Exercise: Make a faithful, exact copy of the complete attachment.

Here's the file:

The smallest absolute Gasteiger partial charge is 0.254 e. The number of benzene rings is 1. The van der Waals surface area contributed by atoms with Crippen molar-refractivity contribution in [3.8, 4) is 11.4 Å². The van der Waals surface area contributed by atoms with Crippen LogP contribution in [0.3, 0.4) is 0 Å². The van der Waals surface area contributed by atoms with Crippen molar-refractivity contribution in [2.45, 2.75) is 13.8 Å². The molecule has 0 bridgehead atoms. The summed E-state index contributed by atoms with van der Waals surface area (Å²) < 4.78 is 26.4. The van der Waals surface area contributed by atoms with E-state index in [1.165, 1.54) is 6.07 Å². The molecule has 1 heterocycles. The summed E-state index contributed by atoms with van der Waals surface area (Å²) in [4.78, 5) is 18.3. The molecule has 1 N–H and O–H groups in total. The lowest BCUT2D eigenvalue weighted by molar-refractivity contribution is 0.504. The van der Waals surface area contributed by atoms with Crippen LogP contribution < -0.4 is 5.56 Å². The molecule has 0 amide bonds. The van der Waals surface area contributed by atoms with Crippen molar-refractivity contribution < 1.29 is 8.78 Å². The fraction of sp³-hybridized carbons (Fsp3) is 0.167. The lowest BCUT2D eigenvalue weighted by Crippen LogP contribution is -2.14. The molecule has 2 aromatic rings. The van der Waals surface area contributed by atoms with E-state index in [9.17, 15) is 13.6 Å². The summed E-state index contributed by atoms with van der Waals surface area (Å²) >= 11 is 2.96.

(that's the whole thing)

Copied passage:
The smallest absolute Gasteiger partial charge is 0.254 e. The number of benzene rings is 1. The van der Waals surface area contributed by atoms with Crippen molar-refractivity contribution in [3.8, 4) is 11.4 Å². The van der Waals surface area contributed by atoms with Crippen LogP contribution in [0.3, 0.4) is 0 Å². The van der Waals surface area contributed by atoms with Crippen molar-refractivity contribution in [2.45, 2.75) is 13.8 Å². The molecule has 0 bridgehead atoms. The summed E-state index contributed by atoms with van der Waals surface area (Å²) < 4.78 is 26.4. The van der Waals surface area contributed by atoms with E-state index in [1.165, 1.54) is 6.07 Å². The molecule has 1 heterocycles. The summed E-state index contributed by atoms with van der Waals surface area (Å²) in [4.78, 5) is 18.3. The molecule has 1 N–H and O–H groups in total. The lowest BCUT2D eigenvalue weighted by molar-refractivity contribution is 0.504. The van der Waals surface area contributed by atoms with Crippen LogP contribution < -0.4 is 5.56 Å². The molecule has 0 amide bonds. The van der Waals surface area contributed by atoms with Crippen molar-refractivity contribution < 1.29 is 8.78 Å². The fraction of sp³-hybridized carbons (Fsp3) is 0.167. The lowest BCUT2D eigenvalue weighted by Crippen LogP contribution is -2.14. The molecule has 2 aromatic rings. The van der Waals surface area contributed by atoms with E-state index in [9.17, 15) is 13.6 Å². The summed E-state index contributed by atoms with van der Waals surface area (Å²) >= 11 is 2.96.